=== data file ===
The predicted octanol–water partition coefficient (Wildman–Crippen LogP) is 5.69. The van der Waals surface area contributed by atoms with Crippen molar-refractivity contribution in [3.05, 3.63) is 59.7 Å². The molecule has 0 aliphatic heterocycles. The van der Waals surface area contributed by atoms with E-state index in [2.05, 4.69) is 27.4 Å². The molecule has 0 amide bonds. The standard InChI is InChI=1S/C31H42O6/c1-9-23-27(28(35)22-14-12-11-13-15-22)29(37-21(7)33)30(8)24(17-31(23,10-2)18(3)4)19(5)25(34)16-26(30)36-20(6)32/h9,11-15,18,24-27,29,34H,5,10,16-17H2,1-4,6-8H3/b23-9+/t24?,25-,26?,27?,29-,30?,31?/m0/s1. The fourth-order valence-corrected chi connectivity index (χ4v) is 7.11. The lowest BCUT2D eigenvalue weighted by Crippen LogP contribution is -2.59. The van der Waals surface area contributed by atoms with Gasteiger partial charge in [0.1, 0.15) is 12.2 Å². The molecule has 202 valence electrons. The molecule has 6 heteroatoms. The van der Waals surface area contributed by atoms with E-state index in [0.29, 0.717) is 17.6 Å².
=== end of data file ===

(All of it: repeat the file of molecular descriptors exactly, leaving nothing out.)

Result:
The predicted octanol–water partition coefficient (Wildman–Crippen LogP) is 5.69. The van der Waals surface area contributed by atoms with Crippen molar-refractivity contribution in [3.05, 3.63) is 59.7 Å². The molecule has 0 aliphatic heterocycles. The van der Waals surface area contributed by atoms with E-state index in [2.05, 4.69) is 27.4 Å². The molecule has 0 amide bonds. The standard InChI is InChI=1S/C31H42O6/c1-9-23-27(28(35)22-14-12-11-13-15-22)29(37-21(7)33)30(8)24(17-31(23,10-2)18(3)4)19(5)25(34)16-26(30)36-20(6)32/h9,11-15,18,24-27,29,34H,5,10,16-17H2,1-4,6-8H3/b23-9+/t24?,25-,26?,27?,29-,30?,31?/m0/s1. The fourth-order valence-corrected chi connectivity index (χ4v) is 7.11. The lowest BCUT2D eigenvalue weighted by Crippen LogP contribution is -2.59. The van der Waals surface area contributed by atoms with Gasteiger partial charge in [0.1, 0.15) is 12.2 Å². The molecule has 202 valence electrons. The molecule has 6 heteroatoms. The van der Waals surface area contributed by atoms with E-state index in [0.29, 0.717) is 17.6 Å².